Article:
It’s no big surprise that the modern workplace is changing. Over the past twenty years, thanks to globalization and technology advancements, it’s nothing like it once was - with both positive and negative results. We’ve previously explored the rise of remote working and how employee expectations are changing, but what are the biggest trends to know when it comes to the workspace in general? Our latest research offers up the facts to know.
1. It’s more diverse than it has ever been
This might sound obvious, but it’s worth exploring what this trend actually means, and where it’s headed.
Globalization has eradicated many of the invisible borders between countries by connecting people, trade, and information. In a short space of time, this has led to the most diverse global workplace in history.
With this, a new reality of the “multinational corporation,” with much greater diversity and global collaboration, has come to light. The number of people employed by foreign-owned companies in the U.S., for example, increased 22% between 2007 and 2015.
Our own research corroborates this trend: around 1 in 3 global professionals now regularly communicate with people in multiple different time zones as part of their jobs.
What’s more, 1 in 4 global professionals work for companies with an internationally distributed customer/client base.
17% also report their companies have an internationally distributed workforce, and 26% say that they have an internationally distributed client/customer base.
These figures show how the workspace continues to move across borders, leading to greater connectivity across markets and presenting new opportunities.
2. It’s more flexible
Enabled by the rise of technology, companies all over the world are increasingly allowing – and sometimes actively encouraging – remote working or other flexible arrangements.
And because of this evolution, “clocking in” has become a figurative expression.
Our research into knowledge professionals indicates that across industries, three-quarters of people report that employers permit remote working to some extent. For one quarter of workers, working remotely is broadly accepted.
And no longer are these arrangements the domain of lower-paid jobs like telemarketing. Rather, we see tolerance for remote working actually increases as seniority and achievement level in the workplace increases:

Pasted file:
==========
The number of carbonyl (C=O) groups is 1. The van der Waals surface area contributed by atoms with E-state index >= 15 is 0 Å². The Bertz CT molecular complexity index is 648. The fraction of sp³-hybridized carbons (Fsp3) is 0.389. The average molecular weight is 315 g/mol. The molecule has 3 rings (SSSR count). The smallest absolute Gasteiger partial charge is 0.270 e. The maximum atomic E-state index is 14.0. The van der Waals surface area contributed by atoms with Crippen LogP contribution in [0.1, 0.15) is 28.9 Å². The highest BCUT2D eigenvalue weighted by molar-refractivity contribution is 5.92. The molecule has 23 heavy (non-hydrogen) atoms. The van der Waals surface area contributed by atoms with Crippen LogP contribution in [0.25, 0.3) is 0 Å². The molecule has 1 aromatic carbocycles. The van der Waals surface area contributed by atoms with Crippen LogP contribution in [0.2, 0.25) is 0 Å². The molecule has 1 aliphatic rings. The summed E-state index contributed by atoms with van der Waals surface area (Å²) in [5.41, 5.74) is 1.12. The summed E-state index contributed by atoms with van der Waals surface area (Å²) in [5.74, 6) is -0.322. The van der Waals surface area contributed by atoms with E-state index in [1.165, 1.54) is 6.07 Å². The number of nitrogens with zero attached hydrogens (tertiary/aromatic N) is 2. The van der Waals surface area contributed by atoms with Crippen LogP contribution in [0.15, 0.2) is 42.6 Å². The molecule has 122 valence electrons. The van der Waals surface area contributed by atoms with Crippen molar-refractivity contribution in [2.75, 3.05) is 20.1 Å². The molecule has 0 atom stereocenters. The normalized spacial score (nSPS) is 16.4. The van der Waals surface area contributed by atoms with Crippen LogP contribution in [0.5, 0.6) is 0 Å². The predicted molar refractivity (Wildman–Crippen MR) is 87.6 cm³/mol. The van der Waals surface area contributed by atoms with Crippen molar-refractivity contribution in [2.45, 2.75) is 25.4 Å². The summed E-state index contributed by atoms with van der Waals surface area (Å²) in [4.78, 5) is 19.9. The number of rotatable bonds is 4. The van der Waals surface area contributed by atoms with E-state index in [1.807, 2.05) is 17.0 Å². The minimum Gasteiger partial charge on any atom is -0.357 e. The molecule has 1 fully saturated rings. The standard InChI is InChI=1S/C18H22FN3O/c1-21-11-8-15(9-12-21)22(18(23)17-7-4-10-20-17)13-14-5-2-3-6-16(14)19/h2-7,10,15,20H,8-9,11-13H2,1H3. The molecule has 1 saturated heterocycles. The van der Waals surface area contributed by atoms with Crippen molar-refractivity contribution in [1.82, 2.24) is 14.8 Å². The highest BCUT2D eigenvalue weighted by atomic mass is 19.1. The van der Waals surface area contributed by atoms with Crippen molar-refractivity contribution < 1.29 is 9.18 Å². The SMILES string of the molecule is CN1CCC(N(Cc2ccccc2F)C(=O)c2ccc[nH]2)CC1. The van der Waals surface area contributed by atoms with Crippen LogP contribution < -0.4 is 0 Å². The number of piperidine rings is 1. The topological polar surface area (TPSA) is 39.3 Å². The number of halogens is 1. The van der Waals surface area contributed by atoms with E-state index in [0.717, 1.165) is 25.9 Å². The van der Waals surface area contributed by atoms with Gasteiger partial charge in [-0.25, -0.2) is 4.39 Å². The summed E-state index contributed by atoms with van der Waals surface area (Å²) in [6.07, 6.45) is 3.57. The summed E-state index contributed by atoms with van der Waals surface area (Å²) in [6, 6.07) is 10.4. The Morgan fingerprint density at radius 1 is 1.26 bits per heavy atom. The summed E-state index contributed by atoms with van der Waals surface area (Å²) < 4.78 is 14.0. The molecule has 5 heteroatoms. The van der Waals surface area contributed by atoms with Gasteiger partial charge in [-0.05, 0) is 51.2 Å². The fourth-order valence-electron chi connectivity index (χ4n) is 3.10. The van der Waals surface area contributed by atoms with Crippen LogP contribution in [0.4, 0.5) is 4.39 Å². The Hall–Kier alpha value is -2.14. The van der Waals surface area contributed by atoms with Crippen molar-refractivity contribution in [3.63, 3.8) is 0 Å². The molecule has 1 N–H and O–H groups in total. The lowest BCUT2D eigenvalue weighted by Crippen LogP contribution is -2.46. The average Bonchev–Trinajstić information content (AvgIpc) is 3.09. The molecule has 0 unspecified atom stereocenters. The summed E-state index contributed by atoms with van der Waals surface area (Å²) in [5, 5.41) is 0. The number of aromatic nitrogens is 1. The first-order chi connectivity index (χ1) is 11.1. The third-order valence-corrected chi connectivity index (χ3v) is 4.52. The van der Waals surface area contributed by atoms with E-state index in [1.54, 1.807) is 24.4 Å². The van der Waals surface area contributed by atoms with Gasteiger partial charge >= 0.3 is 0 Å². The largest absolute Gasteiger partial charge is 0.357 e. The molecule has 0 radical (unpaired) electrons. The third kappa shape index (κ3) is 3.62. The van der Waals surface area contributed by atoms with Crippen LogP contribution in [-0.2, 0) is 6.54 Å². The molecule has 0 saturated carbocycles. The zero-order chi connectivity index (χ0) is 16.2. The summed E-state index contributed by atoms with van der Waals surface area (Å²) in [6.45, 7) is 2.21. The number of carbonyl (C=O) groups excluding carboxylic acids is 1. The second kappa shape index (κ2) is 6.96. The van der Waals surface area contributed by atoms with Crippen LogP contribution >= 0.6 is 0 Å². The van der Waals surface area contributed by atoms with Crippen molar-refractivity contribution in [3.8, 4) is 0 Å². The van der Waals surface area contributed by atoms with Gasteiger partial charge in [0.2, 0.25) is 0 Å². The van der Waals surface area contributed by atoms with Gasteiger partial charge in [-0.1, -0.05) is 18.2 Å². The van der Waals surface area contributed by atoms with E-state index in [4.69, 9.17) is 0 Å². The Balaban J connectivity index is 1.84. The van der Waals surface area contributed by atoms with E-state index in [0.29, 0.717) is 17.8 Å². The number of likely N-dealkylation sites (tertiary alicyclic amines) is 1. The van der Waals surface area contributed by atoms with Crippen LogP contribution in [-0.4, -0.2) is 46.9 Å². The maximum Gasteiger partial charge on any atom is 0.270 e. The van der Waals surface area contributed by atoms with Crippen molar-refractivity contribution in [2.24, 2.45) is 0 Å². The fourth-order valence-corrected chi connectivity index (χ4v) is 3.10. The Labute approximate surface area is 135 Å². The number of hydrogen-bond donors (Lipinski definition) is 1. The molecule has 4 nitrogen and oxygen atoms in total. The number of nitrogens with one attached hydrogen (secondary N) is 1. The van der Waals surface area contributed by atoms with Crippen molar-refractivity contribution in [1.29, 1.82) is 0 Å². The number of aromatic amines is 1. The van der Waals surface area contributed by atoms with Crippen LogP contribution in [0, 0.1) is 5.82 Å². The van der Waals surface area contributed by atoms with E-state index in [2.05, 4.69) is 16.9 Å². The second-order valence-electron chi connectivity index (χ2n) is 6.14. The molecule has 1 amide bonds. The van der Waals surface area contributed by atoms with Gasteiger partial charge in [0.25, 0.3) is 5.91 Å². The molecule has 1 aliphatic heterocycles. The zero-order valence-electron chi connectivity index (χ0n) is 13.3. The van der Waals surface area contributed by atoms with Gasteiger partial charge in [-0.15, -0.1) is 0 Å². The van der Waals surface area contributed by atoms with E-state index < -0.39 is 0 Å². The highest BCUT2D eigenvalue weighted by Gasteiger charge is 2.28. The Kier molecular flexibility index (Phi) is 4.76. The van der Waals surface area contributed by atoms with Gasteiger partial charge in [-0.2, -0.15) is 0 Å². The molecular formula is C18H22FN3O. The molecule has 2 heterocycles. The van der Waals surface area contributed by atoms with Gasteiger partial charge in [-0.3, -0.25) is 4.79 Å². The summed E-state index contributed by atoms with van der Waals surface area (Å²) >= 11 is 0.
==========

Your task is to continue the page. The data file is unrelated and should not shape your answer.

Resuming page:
83% of professionals in executive management positions are permitted to work remotely, while 63% of general office workers have this same benefit.
Additionally, flexible workplace culture seems to be the hallmark of younger, smaller companies. Among companies that were founded less than 11 years ago, remote working is accepted generally by over 80%, and accepted widely by about one third.
Rates of this decline among more established companies, significantly among companies that have been around for twenty years or more.
3. It’s more connected
It goes without saying, with a more distributed workforce comes more connectivity. But how far has this gone, and is it a positive or a negative?
While email changed the face of workplace communication with the spread of the internet, apps are furthering this evolution in tandem with modern technology.
Between 2012 and 2019, professional use of business or work-related apps has doubled globally. And understandably so; apps have enriched the communication experience by allowing workers to utilize things like cloud storage, massive file transfer systems, chatbots, and API integration across endless platforms and services.
But the effects of increased connectivity at work are complex, and not entirely positive. For the majority of workplace app users, 30 minutes per day are wasted just switching between different tools. 2 out of 3 workers waste at least 30 minutes per day just switching between workplace tools.
Among those who use collaboration tools several times a day, 83% rate their companies highly on productivity.
Crucially, with the blurring of lines between work and personal hours, the negative effects on mental health and quality of life are becoming evident. Maintaining constant availability outside of work hours is associated with a greater risk of physical health problems, anxiety, and a worsening of our interpersonal relationships.
4. Taking a people-first approach to work
With all these major changes taking over the modern workplace, there are some clear takeaways for businesses to consider. Perhaps the most important of all is that with such dramatic increases in connectivity and the health implications that come with it, it’s imperative to keep people front of mind.
Introducing flexible working schemes and putting a renewed focus on culture can make a big difference, but crucially, ensuring employees are aligned with brand vision is key. According to our research, 11% of employees say they don’t feel aligned with their company’s vision, values and operating principles.
The lesson is a simple one: listen to what your employees are asking for - you’ll reap the rewards.